17

I do as below:

data1 = pd.DataFrame({ 'b' : [1, 1, 1], 'a' : [2, 2, 2]})
data2 = pd.DataFrame({ 'b' : [1, 1, 1], 'a' : [2, 2, 2]})
frames = [data1, data2]
data = pd.concat(frames)
data


   a    b
0   2   1
1   2   1
2   2   1
0   2   1
1   2   1
2   2   1

The data column order is in alphabet order. Why is it so? and how to keep the original order?

11

You are creating DataFrames out of dictionaries. Dictionaries are a unordered which means the keys do not have a specific order. So

d1 = {'key_a': 'val_a', 'key_b': 'val_b'}

and

d2 = {'key_b': 'val_b', 'key_a': 'val_a'}

are the same.

In addition to that I assume that pandas sorts the dictionary's keys descending by default (unfortunately I did not find any hint in the docs in order to prove that assumption) leading to the behavior you encountered.

So the basic motivation would be to resort / reorder the columns in your DataFrame. You can do this as follows:

import pandas as pd

data1 = pd.DataFrame({ 'b' : [1, 1, 1], 'a' : [2, 2, 2]})
data2 = pd.DataFrame({ 'b' : [1, 1, 1], 'a' : [2, 2, 2]})
frames = [data1, data2]
data = pd.concat(frames)

print(data)

cols = ['b' , 'a']
data = data[cols]

print(data)
  • Will this "just work" in Python 3.7? Dicts are guaranteed to maintain their order. – BallpointBen Aug 27 '18 at 15:46
  • As an improvement, you don't have to manually specify the columns. You can just do... combined = pd.concat([df1, df2])[df1.columns]. This does assume you already have a data frame with columns in the order you want. But that was my case. – bwest87 Jan 27 at 20:22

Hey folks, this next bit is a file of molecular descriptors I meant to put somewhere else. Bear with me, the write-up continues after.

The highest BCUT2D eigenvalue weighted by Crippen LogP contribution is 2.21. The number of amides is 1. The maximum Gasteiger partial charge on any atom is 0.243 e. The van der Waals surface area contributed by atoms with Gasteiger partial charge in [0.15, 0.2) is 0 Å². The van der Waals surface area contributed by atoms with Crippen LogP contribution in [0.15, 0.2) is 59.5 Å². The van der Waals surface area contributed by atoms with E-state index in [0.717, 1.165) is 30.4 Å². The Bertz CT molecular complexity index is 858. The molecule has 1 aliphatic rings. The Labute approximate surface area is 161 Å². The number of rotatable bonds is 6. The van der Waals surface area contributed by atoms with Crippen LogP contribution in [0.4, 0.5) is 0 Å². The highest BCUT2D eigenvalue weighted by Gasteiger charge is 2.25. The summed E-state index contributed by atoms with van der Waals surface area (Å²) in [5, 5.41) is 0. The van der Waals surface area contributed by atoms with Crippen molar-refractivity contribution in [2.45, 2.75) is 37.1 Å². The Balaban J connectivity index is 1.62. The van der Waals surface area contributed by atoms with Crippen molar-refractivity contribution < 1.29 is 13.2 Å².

2

You can create the original DataFrames with OrderedDicts

from collections import OrderedDict

odict = OrderedDict()
odict['b'] = [1, 1, 1]
odict['a'] = [2, 2, 2]
data1 = pd.DataFrame(odict)
data2 = pd.DataFrame(odict)
frames = [data1, data2]
data = pd.concat(frames)
data


    b    a
0   1    2
1   1    2
2   1    2
0   1    2
1   1    2
2   1    2
2
def concat_ordered_columns(frames):
    columns_ordered = []
    for frame in frames:
        columns_ordered.extend(x for x in frame.columns if x not in columns_ordered)
    final_df = pd.concat(frames)    
    return final_df[columns_ordered]       

# Usage
dfs = [df_a,df_b,df_c]
full_df = concat_ordered_columns(dfs)

This should work.

  • Thanks, this was nice to have for my case where the DataFrames were being created from already-existing CSV files. – Jon Apr 9 '18 at 23:20
1

you can also specify the order like this :

import pandas as pd

data1 = pd.DataFrame({ 'b' : [1, 1, 1], 'a' : [2, 2, 2]})
data2 = pd.DataFrame({ 'b' : [1, 1, 1], 'a' : [2, 2, 2]})
listdf = [data1, data2]
data = pd.concat(listdf)
sequence = ['b','a']
data = data.reindex(columns=sequence)

Your Answer

By clicking “Post Your Answer”, you agree to our terms of service, privacy policy and cookie policy

Not the answer you're looking for? Browse other questions tagged or ask your own question.